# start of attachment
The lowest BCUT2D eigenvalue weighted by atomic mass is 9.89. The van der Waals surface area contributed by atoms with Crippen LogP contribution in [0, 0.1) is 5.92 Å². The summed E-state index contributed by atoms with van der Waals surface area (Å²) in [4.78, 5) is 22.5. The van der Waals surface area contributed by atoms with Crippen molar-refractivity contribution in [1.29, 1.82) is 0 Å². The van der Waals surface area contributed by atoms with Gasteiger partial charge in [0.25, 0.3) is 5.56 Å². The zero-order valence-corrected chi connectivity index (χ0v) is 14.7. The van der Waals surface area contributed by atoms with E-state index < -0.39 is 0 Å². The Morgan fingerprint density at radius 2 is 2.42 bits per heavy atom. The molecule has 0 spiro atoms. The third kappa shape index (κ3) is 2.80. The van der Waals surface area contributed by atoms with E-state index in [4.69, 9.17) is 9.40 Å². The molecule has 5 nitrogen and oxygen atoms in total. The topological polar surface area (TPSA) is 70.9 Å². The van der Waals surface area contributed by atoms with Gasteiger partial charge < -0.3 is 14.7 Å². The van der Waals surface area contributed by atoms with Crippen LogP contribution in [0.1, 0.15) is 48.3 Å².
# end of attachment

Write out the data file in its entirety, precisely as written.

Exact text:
The lowest BCUT2D eigenvalue weighted by atomic mass is 9.89. The van der Waals surface area contributed by atoms with Crippen LogP contribution in [0, 0.1) is 5.92 Å². The summed E-state index contributed by atoms with van der Waals surface area (Å²) in [4.78, 5) is 22.5. The van der Waals surface area contributed by atoms with Crippen molar-refractivity contribution in [1.29, 1.82) is 0 Å². The van der Waals surface area contributed by atoms with Gasteiger partial charge in [0.25, 0.3) is 5.56 Å². The zero-order valence-corrected chi connectivity index (χ0v) is 14.7. The van der Waals surface area contributed by atoms with E-state index < -0.39 is 0 Å². The Morgan fingerprint density at radius 2 is 2.42 bits per heavy atom. The molecule has 0 spiro atoms. The third kappa shape index (κ3) is 2.80. The van der Waals surface area contributed by atoms with E-state index in [4.69, 9.17) is 9.40 Å². The molecule has 5 nitrogen and oxygen atoms in total. The topological polar surface area (TPSA) is 70.9 Å². The van der Waals surface area contributed by atoms with Gasteiger partial charge < -0.3 is 14.7 Å². The van der Waals surface area contributed by atoms with Crippen LogP contribution in [0.1, 0.15) is 48.3 Å².